Newton considers the time of the end as being yet future, and as commencing so soon as the men of understanding or the witnesses shall have ceased to prophesy in sackcloth, that is to say, at the end of the 1260 years.
*Dan. xii. 6, 7.
+ Mede's Works, B. iv. Epist. 54.--B. v. Chap. 9. Both Mr. Mede and Bp. Newton make a very important use of the sense which they annex to the phrase of the end or the time of the end. They suppose, that the kings of the south and the north mentioned by Daniel as attacking the wilful king, are the Saracens and the Turks. Now, whatever powers these kings may be, their wars are said to begin at the time of the end. But, if the time of the end denote the expiration, and not the continuance, of the 1260 years, they certainly cannot be the Saracens and the Turks. This subject will be resumed hereafter.
and must synchronize with the restoration of the Jews: Hence the end of the wonders cannot denote the whole period of the 1260 years, but must on the contrary denote the termination of it; because the restoration of the Jews, even according to Mr. Mede's own opinion,* will synchronize with the downfall of the papal Roman empire, and that downfall will not take place till after the expiration of the 1260 years.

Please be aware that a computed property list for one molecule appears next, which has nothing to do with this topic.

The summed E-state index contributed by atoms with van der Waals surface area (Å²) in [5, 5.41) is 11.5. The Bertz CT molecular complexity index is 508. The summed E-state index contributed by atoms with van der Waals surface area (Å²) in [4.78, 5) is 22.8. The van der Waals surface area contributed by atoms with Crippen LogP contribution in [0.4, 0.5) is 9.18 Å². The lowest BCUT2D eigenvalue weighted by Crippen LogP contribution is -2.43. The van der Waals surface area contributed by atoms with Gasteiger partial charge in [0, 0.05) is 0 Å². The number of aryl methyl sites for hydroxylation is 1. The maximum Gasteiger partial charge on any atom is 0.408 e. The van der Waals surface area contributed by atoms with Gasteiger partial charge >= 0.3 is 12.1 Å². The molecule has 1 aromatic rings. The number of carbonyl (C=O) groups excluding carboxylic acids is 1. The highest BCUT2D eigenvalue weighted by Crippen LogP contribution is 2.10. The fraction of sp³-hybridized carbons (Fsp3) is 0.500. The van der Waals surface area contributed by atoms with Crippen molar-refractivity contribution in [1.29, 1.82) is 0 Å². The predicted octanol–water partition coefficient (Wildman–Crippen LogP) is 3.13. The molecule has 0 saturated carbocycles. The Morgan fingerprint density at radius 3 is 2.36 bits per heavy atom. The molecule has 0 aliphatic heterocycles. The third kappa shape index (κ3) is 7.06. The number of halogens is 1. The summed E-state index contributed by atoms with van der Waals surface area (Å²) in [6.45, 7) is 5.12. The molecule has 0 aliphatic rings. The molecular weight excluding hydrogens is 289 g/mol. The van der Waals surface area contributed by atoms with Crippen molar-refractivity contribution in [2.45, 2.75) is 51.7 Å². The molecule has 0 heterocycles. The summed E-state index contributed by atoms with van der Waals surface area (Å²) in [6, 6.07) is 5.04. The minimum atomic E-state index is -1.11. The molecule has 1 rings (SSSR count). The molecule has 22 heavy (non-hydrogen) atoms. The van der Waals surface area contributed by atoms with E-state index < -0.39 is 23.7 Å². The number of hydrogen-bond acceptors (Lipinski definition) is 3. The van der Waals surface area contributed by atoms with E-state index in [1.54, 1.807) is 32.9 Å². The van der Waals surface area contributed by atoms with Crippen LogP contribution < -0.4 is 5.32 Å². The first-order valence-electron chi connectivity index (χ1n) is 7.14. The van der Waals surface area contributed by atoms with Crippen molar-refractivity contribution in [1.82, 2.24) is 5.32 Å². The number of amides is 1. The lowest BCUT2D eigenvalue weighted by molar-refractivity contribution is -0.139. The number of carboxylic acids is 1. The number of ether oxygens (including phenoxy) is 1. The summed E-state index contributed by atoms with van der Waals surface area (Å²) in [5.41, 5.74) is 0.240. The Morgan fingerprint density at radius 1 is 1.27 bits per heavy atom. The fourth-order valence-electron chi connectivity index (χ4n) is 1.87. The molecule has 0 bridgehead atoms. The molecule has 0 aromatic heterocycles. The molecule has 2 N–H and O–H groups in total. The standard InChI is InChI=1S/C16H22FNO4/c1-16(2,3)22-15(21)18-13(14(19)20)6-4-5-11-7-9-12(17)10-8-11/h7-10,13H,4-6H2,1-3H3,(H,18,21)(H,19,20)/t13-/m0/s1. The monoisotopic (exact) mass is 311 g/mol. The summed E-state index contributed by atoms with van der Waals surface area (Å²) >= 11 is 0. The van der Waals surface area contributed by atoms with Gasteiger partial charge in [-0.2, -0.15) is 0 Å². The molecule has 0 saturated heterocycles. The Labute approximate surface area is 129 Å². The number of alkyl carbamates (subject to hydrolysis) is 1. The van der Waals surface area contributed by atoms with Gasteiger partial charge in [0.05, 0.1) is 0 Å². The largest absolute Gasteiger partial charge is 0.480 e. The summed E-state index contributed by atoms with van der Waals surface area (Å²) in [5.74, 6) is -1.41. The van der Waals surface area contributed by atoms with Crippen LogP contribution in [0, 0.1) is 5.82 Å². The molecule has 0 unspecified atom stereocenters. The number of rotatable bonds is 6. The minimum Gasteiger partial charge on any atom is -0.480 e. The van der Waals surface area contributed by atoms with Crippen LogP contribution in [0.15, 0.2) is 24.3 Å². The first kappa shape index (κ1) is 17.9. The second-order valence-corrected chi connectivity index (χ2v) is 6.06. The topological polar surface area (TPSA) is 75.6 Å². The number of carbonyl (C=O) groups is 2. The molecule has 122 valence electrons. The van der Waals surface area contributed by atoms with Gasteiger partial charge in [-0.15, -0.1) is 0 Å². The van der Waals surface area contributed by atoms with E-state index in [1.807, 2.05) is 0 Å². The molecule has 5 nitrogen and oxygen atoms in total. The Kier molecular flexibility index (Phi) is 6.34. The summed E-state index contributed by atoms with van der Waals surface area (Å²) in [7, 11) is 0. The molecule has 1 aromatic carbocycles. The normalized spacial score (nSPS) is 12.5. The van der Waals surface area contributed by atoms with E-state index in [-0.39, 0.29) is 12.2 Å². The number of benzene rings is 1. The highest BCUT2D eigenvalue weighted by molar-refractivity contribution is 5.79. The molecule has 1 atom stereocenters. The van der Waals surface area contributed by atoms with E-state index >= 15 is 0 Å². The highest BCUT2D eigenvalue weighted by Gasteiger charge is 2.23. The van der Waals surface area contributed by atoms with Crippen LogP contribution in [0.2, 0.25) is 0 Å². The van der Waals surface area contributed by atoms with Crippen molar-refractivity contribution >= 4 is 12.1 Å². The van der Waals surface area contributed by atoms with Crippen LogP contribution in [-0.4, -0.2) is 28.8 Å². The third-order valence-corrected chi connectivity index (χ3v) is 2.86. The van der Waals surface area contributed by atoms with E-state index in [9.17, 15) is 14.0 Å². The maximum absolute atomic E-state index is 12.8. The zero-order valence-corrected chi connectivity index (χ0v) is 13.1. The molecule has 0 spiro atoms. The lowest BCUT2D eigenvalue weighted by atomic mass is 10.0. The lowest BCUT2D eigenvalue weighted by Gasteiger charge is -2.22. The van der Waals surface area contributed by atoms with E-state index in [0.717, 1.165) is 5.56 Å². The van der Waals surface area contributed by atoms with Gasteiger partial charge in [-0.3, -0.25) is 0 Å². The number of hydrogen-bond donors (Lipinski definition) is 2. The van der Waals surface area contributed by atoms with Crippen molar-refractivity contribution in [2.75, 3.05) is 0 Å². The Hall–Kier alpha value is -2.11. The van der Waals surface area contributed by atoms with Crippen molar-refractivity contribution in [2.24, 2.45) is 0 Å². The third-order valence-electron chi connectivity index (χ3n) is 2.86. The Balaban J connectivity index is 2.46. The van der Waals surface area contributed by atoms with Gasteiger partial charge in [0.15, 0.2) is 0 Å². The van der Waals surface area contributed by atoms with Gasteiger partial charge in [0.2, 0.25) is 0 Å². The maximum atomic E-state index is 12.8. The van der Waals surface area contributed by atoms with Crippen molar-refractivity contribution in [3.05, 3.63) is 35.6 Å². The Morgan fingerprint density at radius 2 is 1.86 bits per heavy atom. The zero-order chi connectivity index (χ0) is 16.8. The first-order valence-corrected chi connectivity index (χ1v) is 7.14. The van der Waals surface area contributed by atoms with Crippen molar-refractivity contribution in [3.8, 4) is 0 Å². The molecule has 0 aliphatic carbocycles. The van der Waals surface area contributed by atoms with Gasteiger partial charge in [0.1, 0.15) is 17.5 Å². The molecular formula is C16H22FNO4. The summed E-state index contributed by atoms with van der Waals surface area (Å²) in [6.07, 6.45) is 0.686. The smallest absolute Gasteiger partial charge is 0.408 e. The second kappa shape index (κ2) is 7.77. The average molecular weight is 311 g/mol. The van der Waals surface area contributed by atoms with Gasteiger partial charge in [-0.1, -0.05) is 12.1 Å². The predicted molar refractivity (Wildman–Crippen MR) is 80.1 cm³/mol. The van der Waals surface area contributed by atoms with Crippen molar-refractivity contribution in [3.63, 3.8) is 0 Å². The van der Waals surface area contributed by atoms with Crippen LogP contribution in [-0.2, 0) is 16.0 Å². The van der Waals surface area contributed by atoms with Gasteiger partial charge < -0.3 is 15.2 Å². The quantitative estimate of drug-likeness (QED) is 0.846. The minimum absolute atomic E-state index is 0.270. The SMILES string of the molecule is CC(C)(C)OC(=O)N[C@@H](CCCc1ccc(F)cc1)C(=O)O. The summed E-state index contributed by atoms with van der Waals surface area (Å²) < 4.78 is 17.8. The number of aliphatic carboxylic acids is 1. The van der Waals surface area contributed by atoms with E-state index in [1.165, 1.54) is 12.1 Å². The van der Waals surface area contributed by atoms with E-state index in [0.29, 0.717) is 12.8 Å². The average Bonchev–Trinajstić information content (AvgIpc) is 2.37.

This however is by no means the only objection to the exposition in question. Mr. Mede translates the original passage, not the end of the wonders, but the latter end of the wonders; evidently with a view to excite the idea, that of a certain period considered by Daniel as the period of wonders (suppose for instance the whole duration of his last vision) the latter portion is contradistinguished from the former portion, and that this latter portion is termed by way of distinction the latter end of the wonders in opposition to the first part of the wonders. In order to appreciate the solidity of this exposition, it will be necessary to descend to verbal criticism. Two words are used in Hebrew to express the end, Aarith and Ketz together with its cognates Ketzah and Miketzath. Now the former of these denotes either the continuance of a period or the termination of a period, for it is derived from a root which signifies after; and it is obvious, that both the successive parts of a period and the absolute termination of it are alike after its commencement : hence the Old Testament phrase of the end of days, which I last considered, denotes either futurity, that is a succession of time in general, or the end of the present order of things and the duration of the Millennium in particular. Whereas the latter, unless I be quite mistaken, never denotes the continuance of the period of which it speaks, but always the termination of it; for it is derived from a verb which signifies to cut off or to cut short: whence Buxtorf with much propriety observes, that it denotes the end, "quasi præcisum dicas; ubi enim res